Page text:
Negotiations will resume between the teachers’ union and government on pay and workloads as the union considers further industrial bans for 2019.
Australian Education Union negotiators and the government will continue their protracted negotiations on Thursday afternoon into a new teachers’ agreement.
AEU Tasmanian manager Roz Madsen said 80 per cent of AEU members had attended recent stop-work meetings across the state to reject the government’s offer on workload and pay.
“Our expectation is that the government comes to the negotiations with detailed, thought through solutions to the urgent and complex workload issues that educators have raised,” Ms Madsen said.
“The depth and breadth of educator concern over workload and unfair pay was clearly on display last week as, in unprecedented numbers, teachers, principals and support staff filled stadiums and meetings halls around the state. We hope the government has listened and will now act.
“Every day the government delays offering up real solutions is a day a child is at risk of receiving the quality education they deserve.”
Ms Madsen said the government had focused on “simplistic ways of dealing with what is a complex issue”.
“We are there at the table, as long as it takes, with an open mind on wages, on conditions, on outcomes for Tasmanian children,” she said.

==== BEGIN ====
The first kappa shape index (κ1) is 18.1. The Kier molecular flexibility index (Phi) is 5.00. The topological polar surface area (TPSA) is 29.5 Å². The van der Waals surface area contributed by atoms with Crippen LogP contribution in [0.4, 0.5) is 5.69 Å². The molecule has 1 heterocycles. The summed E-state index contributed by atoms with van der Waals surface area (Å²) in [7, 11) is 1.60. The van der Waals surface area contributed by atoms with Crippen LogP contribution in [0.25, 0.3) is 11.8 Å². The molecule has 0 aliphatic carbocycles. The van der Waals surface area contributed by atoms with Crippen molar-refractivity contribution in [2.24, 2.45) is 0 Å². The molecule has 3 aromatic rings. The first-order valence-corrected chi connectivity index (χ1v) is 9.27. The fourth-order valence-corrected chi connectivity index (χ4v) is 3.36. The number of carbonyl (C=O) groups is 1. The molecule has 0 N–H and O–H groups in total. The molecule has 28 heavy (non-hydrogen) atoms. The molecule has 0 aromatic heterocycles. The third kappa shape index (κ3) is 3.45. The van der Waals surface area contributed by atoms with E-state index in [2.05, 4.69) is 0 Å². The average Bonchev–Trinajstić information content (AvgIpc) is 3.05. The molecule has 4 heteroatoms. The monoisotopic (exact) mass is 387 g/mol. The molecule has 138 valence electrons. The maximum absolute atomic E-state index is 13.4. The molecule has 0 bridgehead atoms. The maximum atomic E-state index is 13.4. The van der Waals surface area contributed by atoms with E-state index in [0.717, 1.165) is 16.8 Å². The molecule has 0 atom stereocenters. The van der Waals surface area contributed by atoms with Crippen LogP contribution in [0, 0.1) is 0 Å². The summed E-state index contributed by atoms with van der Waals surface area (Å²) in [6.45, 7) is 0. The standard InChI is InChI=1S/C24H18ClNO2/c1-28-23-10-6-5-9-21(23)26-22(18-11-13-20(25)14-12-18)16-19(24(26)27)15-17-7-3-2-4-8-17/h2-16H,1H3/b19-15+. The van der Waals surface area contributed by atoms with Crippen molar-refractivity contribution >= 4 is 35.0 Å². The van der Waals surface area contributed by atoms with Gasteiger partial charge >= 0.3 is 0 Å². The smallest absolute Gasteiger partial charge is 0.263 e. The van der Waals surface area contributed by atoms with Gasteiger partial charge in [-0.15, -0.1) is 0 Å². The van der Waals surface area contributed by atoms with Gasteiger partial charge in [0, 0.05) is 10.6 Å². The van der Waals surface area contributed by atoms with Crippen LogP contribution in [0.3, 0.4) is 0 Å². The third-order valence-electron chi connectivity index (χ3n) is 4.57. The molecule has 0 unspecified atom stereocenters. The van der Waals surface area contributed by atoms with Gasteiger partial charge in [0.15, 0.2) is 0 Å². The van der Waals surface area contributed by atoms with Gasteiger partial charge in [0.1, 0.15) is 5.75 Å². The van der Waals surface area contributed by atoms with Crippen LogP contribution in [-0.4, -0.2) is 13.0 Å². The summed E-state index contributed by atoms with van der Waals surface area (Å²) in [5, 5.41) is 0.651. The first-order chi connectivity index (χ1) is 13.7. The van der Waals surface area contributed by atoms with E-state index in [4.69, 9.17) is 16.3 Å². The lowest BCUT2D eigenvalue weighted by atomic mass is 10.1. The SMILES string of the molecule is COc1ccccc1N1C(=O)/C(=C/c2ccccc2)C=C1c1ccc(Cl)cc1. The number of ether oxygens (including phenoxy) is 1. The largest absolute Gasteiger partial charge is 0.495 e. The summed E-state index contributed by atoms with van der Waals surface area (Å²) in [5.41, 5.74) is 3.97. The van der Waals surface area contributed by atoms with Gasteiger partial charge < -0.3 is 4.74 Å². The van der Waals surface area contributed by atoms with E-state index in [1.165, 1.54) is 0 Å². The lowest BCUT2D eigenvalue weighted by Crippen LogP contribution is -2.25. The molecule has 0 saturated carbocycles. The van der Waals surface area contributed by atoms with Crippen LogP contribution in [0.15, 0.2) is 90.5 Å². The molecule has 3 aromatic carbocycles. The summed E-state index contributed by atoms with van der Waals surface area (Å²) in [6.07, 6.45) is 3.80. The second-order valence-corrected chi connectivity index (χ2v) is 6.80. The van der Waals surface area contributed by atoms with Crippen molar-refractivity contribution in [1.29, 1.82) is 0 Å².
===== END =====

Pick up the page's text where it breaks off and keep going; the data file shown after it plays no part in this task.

“The government needs to be offering up solutions on class sizes, giving teachers more time for lesson planning and offering a competitive salary that stops our most experienced teachers being the lowest paid in Australia.
“We’ve been consistent in saying that workload is crippling, it’s affecting children and quality education.”
She said if negotiations failed the AEU was surveying members on further industrial action and bans for 2019.
Teacher and AEU negotiator David Genford said there were eight issues the AEU wanted to discuss.
“We want to actually negotiate and have some meaningful negotiations,” he said. “We want a detailed offer.”
Premier Will Hodgman encouraged the union to be “constructive”.
“We will approach the negotiations in good faith, not withstanding the industrial action taken by unions,” he said.